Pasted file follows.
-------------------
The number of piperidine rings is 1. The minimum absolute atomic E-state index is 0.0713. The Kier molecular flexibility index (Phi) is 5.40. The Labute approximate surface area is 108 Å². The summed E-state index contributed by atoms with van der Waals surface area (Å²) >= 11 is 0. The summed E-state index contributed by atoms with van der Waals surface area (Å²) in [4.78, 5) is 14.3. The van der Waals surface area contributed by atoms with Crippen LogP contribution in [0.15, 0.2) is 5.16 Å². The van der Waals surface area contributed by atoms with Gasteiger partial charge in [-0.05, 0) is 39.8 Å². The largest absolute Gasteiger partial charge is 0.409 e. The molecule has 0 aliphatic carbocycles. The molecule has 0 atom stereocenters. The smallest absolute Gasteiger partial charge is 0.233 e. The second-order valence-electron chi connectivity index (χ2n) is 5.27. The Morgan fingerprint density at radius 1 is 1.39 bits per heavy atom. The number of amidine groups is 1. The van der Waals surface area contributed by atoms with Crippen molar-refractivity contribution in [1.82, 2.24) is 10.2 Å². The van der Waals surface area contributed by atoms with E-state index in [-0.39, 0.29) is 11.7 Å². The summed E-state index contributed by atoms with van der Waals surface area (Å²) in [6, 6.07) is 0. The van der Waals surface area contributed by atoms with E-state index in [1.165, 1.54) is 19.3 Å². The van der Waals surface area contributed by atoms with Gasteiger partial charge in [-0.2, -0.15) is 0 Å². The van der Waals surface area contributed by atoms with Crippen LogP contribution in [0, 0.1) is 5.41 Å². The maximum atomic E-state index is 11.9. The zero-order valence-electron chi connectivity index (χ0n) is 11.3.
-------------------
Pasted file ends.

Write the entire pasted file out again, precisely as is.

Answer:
The number of piperidine rings is 1. The minimum absolute atomic E-state index is 0.0713. The Kier molecular flexibility index (Phi) is 5.40. The Labute approximate surface area is 108 Å². The summed E-state index contributed by atoms with van der Waals surface area (Å²) >= 11 is 0. The summed E-state index contributed by atoms with van der Waals surface area (Å²) in [4.78, 5) is 14.3. The van der Waals surface area contributed by atoms with Crippen LogP contribution in [0.15, 0.2) is 5.16 Å². The van der Waals surface area contributed by atoms with Gasteiger partial charge in [-0.05, 0) is 39.8 Å². The largest absolute Gasteiger partial charge is 0.409 e. The molecule has 0 aliphatic carbocycles. The molecule has 0 atom stereocenters. The smallest absolute Gasteiger partial charge is 0.233 e. The second-order valence-electron chi connectivity index (χ2n) is 5.27. The Morgan fingerprint density at radius 1 is 1.39 bits per heavy atom. The number of amidine groups is 1. The van der Waals surface area contributed by atoms with Crippen molar-refractivity contribution in [1.82, 2.24) is 10.2 Å². The van der Waals surface area contributed by atoms with E-state index in [-0.39, 0.29) is 11.7 Å². The summed E-state index contributed by atoms with van der Waals surface area (Å²) in [6, 6.07) is 0. The van der Waals surface area contributed by atoms with E-state index in [1.165, 1.54) is 19.3 Å². The van der Waals surface area contributed by atoms with Gasteiger partial charge in [-0.2, -0.15) is 0 Å². The van der Waals surface area contributed by atoms with Crippen LogP contribution in [0, 0.1) is 5.41 Å². The maximum atomic E-state index is 11.9. The zero-order valence-electron chi connectivity index (χ0n) is 11.3.